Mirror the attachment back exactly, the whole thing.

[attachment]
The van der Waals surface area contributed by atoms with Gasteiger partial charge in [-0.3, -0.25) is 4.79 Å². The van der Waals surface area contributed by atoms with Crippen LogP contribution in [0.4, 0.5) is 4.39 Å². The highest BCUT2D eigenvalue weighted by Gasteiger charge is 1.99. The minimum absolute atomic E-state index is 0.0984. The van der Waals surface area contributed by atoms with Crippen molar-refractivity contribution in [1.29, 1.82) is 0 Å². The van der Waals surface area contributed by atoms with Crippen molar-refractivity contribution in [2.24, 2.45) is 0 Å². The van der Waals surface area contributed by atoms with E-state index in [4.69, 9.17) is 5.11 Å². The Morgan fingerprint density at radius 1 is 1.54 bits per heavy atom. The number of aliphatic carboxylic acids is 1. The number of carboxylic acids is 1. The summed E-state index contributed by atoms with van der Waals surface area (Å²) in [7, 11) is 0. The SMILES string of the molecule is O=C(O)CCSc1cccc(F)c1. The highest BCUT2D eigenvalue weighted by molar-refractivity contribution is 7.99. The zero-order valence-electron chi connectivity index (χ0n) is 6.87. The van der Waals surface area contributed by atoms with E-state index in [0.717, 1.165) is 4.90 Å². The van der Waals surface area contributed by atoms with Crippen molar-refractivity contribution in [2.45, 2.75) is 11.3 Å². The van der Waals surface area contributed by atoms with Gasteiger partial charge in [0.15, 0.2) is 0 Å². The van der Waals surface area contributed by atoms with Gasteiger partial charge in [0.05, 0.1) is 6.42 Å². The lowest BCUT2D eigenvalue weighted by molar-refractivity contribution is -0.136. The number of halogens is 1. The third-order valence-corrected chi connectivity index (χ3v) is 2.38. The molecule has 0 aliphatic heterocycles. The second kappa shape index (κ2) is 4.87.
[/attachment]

The van der Waals surface area contributed by atoms with Gasteiger partial charge in [-0.3, -0.25) is 4.79 Å². The van der Waals surface area contributed by atoms with Crippen LogP contribution in [0.4, 0.5) is 4.39 Å². The highest BCUT2D eigenvalue weighted by Gasteiger charge is 1.99. The minimum absolute atomic E-state index is 0.0984. The van der Waals surface area contributed by atoms with Crippen molar-refractivity contribution in [1.29, 1.82) is 0 Å². The van der Waals surface area contributed by atoms with Crippen molar-refractivity contribution in [2.24, 2.45) is 0 Å². The van der Waals surface area contributed by atoms with E-state index in [4.69, 9.17) is 5.11 Å². The Morgan fingerprint density at radius 1 is 1.54 bits per heavy atom. The number of aliphatic carboxylic acids is 1. The number of carboxylic acids is 1. The summed E-state index contributed by atoms with van der Waals surface area (Å²) in [7, 11) is 0. The SMILES string of the molecule is O=C(O)CCSc1cccc(F)c1. The highest BCUT2D eigenvalue weighted by molar-refractivity contribution is 7.99. The zero-order valence-electron chi connectivity index (χ0n) is 6.87. The van der Waals surface area contributed by atoms with E-state index in [0.717, 1.165) is 4.90 Å². The van der Waals surface area contributed by atoms with Crippen molar-refractivity contribution in [2.45, 2.75) is 11.3 Å². The van der Waals surface area contributed by atoms with Gasteiger partial charge in [0.15, 0.2) is 0 Å². The van der Waals surface area contributed by atoms with Gasteiger partial charge in [0.05, 0.1) is 6.42 Å². The lowest BCUT2D eigenvalue weighted by molar-refractivity contribution is -0.136. The number of halogens is 1. The third-order valence-corrected chi connectivity index (χ3v) is 2.38. The molecule has 0 aliphatic heterocycles. The second kappa shape index (κ2) is 4.87.